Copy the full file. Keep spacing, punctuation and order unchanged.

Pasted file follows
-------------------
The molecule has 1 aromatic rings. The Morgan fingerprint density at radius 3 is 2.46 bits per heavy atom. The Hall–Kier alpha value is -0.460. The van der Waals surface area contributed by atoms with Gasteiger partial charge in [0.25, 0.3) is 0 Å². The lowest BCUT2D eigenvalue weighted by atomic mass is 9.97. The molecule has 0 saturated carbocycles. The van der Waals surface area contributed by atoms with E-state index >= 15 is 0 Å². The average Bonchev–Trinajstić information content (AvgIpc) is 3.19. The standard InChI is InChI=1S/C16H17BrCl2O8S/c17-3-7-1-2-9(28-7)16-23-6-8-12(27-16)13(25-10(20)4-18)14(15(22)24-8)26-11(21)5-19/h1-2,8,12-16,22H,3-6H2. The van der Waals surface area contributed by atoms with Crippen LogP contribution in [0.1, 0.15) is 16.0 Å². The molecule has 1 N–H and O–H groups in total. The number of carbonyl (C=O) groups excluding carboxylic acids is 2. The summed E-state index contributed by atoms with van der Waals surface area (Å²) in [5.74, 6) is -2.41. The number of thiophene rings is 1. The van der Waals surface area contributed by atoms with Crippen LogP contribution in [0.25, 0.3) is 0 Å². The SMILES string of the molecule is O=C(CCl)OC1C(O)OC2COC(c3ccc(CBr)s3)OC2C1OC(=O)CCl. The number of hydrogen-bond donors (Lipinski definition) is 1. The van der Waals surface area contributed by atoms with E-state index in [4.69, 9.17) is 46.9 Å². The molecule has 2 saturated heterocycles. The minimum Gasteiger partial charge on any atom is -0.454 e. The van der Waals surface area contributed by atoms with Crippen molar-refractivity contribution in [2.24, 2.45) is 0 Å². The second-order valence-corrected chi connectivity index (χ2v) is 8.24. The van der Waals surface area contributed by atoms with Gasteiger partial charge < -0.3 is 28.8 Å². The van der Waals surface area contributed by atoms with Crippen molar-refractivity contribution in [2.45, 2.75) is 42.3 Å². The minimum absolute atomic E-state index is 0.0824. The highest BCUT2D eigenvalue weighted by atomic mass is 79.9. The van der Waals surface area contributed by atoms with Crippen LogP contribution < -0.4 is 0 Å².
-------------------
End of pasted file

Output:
The molecule has 1 aromatic rings. The Morgan fingerprint density at radius 3 is 2.46 bits per heavy atom. The Hall–Kier alpha value is -0.460. The van der Waals surface area contributed by atoms with Gasteiger partial charge in [0.25, 0.3) is 0 Å². The lowest BCUT2D eigenvalue weighted by atomic mass is 9.97. The molecule has 0 saturated carbocycles. The van der Waals surface area contributed by atoms with E-state index >= 15 is 0 Å². The average Bonchev–Trinajstić information content (AvgIpc) is 3.19. The standard InChI is InChI=1S/C16H17BrCl2O8S/c17-3-7-1-2-9(28-7)16-23-6-8-12(27-16)13(25-10(20)4-18)14(15(22)24-8)26-11(21)5-19/h1-2,8,12-16,22H,3-6H2. The van der Waals surface area contributed by atoms with Crippen LogP contribution in [0.1, 0.15) is 16.0 Å². The molecule has 1 N–H and O–H groups in total. The number of carbonyl (C=O) groups excluding carboxylic acids is 2. The summed E-state index contributed by atoms with van der Waals surface area (Å²) in [5.74, 6) is -2.41. The number of thiophene rings is 1. The van der Waals surface area contributed by atoms with Crippen LogP contribution in [0.25, 0.3) is 0 Å². The SMILES string of the molecule is O=C(CCl)OC1C(O)OC2COC(c3ccc(CBr)s3)OC2C1OC(=O)CCl. The number of hydrogen-bond donors (Lipinski definition) is 1. The van der Waals surface area contributed by atoms with E-state index in [4.69, 9.17) is 46.9 Å². The molecule has 2 saturated heterocycles. The minimum Gasteiger partial charge on any atom is -0.454 e. The van der Waals surface area contributed by atoms with Crippen molar-refractivity contribution in [2.24, 2.45) is 0 Å². The second-order valence-corrected chi connectivity index (χ2v) is 8.24. The van der Waals surface area contributed by atoms with Gasteiger partial charge < -0.3 is 28.8 Å². The van der Waals surface area contributed by atoms with Crippen molar-refractivity contribution in [2.45, 2.75) is 42.3 Å². The minimum absolute atomic E-state index is 0.0824. The highest BCUT2D eigenvalue weighted by atomic mass is 79.9. The van der Waals surface area contributed by atoms with Crippen LogP contribution < -0.4 is 0 Å².